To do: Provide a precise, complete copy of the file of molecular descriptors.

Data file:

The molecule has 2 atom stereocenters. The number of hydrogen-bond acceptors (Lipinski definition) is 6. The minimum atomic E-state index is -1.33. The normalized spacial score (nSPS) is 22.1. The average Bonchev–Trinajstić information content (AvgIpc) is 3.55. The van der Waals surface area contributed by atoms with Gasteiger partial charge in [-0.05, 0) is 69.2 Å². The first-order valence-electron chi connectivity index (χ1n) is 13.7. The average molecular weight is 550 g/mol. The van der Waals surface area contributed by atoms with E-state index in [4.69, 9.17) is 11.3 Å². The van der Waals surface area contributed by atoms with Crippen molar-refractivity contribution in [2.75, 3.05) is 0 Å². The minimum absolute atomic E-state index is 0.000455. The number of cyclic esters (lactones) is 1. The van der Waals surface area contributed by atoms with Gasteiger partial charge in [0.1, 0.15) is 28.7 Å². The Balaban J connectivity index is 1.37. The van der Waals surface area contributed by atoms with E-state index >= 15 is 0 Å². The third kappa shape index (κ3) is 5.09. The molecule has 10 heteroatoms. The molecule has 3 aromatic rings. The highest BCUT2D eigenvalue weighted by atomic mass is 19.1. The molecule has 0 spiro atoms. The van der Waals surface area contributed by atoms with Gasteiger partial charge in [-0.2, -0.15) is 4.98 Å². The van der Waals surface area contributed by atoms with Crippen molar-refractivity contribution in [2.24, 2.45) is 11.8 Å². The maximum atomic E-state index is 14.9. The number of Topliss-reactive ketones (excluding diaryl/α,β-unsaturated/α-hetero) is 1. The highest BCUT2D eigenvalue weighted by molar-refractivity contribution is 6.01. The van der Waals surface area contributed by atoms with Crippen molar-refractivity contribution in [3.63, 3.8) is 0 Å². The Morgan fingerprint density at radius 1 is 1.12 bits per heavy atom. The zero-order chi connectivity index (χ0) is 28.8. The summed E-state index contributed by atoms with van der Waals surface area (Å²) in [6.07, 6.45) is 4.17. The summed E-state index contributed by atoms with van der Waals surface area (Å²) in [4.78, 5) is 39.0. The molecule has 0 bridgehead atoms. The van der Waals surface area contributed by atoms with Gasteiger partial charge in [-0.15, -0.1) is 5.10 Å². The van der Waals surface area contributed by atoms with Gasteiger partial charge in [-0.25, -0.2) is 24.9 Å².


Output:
The molecule has 2 atom stereocenters. The number of hydrogen-bond acceptors (Lipinski definition) is 6. The minimum atomic E-state index is -1.33. The normalized spacial score (nSPS) is 22.1. The average Bonchev–Trinajstić information content (AvgIpc) is 3.55. The van der Waals surface area contributed by atoms with Gasteiger partial charge in [-0.05, 0) is 69.2 Å². The first-order valence-electron chi connectivity index (χ1n) is 13.7. The average molecular weight is 550 g/mol. The van der Waals surface area contributed by atoms with E-state index in [4.69, 9.17) is 11.3 Å². The van der Waals surface area contributed by atoms with Crippen molar-refractivity contribution in [2.75, 3.05) is 0 Å². The minimum absolute atomic E-state index is 0.000455. The number of cyclic esters (lactones) is 1. The van der Waals surface area contributed by atoms with Gasteiger partial charge in [0.1, 0.15) is 28.7 Å². The Balaban J connectivity index is 1.37. The van der Waals surface area contributed by atoms with E-state index >= 15 is 0 Å². The third kappa shape index (κ3) is 5.09. The molecule has 10 heteroatoms. The molecule has 3 aromatic rings. The highest BCUT2D eigenvalue weighted by atomic mass is 19.1. The molecule has 0 spiro atoms. The van der Waals surface area contributed by atoms with Gasteiger partial charge in [-0.2, -0.15) is 4.98 Å². The van der Waals surface area contributed by atoms with Crippen molar-refractivity contribution in [2.24, 2.45) is 11.8 Å². The maximum atomic E-state index is 14.9. The number of Topliss-reactive ketones (excluding diaryl/α,β-unsaturated/α-hetero) is 1. The highest BCUT2D eigenvalue weighted by molar-refractivity contribution is 6.01. The van der Waals surface area contributed by atoms with Crippen molar-refractivity contribution in [3.63, 3.8) is 0 Å². The Morgan fingerprint density at radius 1 is 1.12 bits per heavy atom. The zero-order chi connectivity index (χ0) is 28.8. The summed E-state index contributed by atoms with van der Waals surface area (Å²) in [6.07, 6.45) is 4.17. The summed E-state index contributed by atoms with van der Waals surface area (Å²) in [4.78, 5) is 39.0. The molecule has 0 bridgehead atoms. The van der Waals surface area contributed by atoms with Gasteiger partial charge in [-0.15, -0.1) is 5.10 Å². The van der Waals surface area contributed by atoms with Gasteiger partial charge in [-0.25, -0.2) is 24.9 Å².